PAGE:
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If this is in relation to http://vishnumenon.com/2013/01/21/im-35-months-old-and-i-mad... then I think you miss the point. I agree with the author of that and it is the most common sense post I've read, so far, regarding this issue. The reality is people posting their age doesn't simply mean "I am new at this. I know you guys aren't. I want you to check it out and give me encouragement and guidance." Simultaneously the people throwing out the "age is irrelevant" argument simply miss the point, also. I'm 19 and I've been programming for as long as I can remember starting with my shitty commodore64 hand-me-down. Along the years I have received much criticism and help and am immensely grateful to the people who took the time out to answer every question I had, trivial and otherwise - and believe me, there were plenty of them. However the idea of constructive criticism on HN, and sadly, in the hacker community at large is ironically more political than logical. "Criticism" seems to be code for "I'm smarter than you and I'll be damned if I don't make sure you know it." The hostility towards, not just kids, but people's projects in general borders on the pathological and that's what needs to be addressed. I wholeheartedly agree that kids who are building fun projects do need that nudge and that encouragement to go deeper down the rabbit hole, however we should indeed distinguish between encouragement and patting on the back. The problem is the risk of creating a Hollywoood mentality (Hollywood may be the bastion of acting but really most people are more attracted to the prospects of fame than actual acting). We need to give them encouragement that lets them enjoy the process, not just massaging their egos, and moreover we need to get them to enjoy constructive criticism and see it not as "boo-hoo they didn't like my stuff" but as "hmm I never thought about that." The reality is, the poisonous, know-it-all, thinly veiled political nature of our culture doesn't provide this.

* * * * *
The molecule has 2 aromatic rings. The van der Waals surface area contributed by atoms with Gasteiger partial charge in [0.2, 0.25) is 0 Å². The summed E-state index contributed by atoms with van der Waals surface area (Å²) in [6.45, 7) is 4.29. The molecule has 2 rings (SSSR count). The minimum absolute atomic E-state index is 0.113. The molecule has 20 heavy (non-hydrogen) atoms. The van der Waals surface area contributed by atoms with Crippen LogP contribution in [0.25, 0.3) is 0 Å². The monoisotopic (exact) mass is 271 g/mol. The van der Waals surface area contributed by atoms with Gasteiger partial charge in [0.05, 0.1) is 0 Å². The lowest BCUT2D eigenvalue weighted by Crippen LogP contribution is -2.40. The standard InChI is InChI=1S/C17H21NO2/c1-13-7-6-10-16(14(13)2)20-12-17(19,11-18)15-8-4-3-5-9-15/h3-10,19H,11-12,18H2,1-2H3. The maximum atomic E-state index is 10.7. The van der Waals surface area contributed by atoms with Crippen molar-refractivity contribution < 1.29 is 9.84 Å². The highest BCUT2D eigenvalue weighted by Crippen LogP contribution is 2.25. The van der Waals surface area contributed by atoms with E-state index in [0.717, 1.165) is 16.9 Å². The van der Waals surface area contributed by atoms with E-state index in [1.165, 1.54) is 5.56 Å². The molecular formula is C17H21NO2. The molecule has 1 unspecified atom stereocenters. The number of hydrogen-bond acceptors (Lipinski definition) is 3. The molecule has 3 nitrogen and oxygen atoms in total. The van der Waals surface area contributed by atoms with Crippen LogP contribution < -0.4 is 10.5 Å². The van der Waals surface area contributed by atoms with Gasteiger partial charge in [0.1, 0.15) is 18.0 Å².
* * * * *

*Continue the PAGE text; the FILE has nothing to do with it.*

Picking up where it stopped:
That essay called mentioning age "manipulative," which is easily the most jackasstic thing I've seen on the subject. Whatever valid point might have been there was lost in the cold dismissiveness of the author's attitude.


So is your point that he was incorrect in stating that a lot of people post their age in order to get to the front page or that calling that action manipulative is wrong? The thesis of the post seemed to me to be if you make a product, focus on making the product better and everything else falls into place. Very fair bit of advice if you ask me. Furthermore, it states another related thing which is, how are you going to get any actual feedback when all the comments are either calling you an asshole or rallying around you, singing war cries. Now with regard to posting age, that's actually very variable why people do that, and from an objective standpoint I don't find anything wrong with that. However if what you're after is guidance then it's pretty obvious posting your age isn't going to get you much of that.


Calling that action manipulative is inherently hostile. That's counterproductive.




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